You can even see their process by playing their builds. Desmond, as a programmer, provided builds every month, and towards the end of their FYP development was able to provide weekly playable builds. So you can go ahead and see for yourself how their development pans out compared to their process.
What I’ll give here is a mentor’s perspective, which you can compare with what Desmond reported on.
Among the first issues to settle was priority: what are the features that should be done first before others? The students were already confused by perspectives from different lectures, who had different ideas on how their game should develop.
Looking back at Dark Circuits, what worked for the team of programmers was reminding them what it means to make a game. It is not the bells and whistles that makes a game, but a complete experience loop, planned from the start till the end. That team was able to make their game work because they never ran away from the need to implement a complete game loop. If there was any feature that could not be part of the loop, it does not go in.
So for FTG, I emphasized that one of the pillars of development should be delivering a complete play experience as early as possible and to maintain it. For a team with a minimal crew, it’s important that they establish what were the key features of their game, and the best way to do so is to establish a game loop. By starting off with the game loop, they now have a filter – any idea they have (or received by others) will be tested in value by checking whether or not it can belong within a playable game loop.
Having on artists on their team, one thing in doubt was their ability to deliver “good-enough” art
By splitting up every feature into five states – “Idea, Placeholder, Rough, Refined and Polished” the developers were forced to consider what constitutes a complete state for each feature. The situation we are avoiding is where a game feature could not be tested because the accompanying art feature is not finished. Thus they have to plan out placeholder states for all features so that there is no impediment in prototyping any feature. Once placeholders are done, the team can choose to upgrade any of the placeholders depending on their ability and the time limit.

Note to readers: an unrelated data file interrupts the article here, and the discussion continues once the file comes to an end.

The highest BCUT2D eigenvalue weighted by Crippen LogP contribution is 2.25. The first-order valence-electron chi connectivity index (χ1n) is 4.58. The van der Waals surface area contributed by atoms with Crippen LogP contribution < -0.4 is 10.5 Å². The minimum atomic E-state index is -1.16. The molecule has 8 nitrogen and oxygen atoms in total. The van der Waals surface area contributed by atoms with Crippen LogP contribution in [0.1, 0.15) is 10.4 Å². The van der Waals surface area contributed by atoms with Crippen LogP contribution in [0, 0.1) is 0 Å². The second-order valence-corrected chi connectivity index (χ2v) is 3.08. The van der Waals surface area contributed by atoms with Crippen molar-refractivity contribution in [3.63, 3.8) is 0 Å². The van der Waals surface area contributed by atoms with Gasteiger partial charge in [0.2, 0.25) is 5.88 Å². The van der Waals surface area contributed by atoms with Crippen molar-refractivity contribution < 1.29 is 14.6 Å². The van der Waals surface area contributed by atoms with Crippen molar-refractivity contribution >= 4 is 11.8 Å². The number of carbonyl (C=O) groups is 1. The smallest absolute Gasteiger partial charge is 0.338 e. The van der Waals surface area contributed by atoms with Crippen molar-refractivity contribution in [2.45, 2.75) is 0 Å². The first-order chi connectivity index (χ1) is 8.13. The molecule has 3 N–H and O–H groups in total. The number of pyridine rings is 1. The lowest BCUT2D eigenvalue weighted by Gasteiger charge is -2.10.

See for example, Boss B and Boss C. Since they’re using free assets, they naturally had characters with textures and rigs. However, having no animators within the team, they knew they’d struggle with making the animations not just work, but fit within the constraints of the game. Once they decided they won’t implement the other bosses, they can confirm that their AI Controller and Boss Character features can be left at the refined state. The refined state for those features were determined to ensure they can be tested early – e.g. test out AI for one boss so it becomes a template on how to implement other bosses’ AI – so Baxter was able to provide bug reports on early as they work based on playable builds.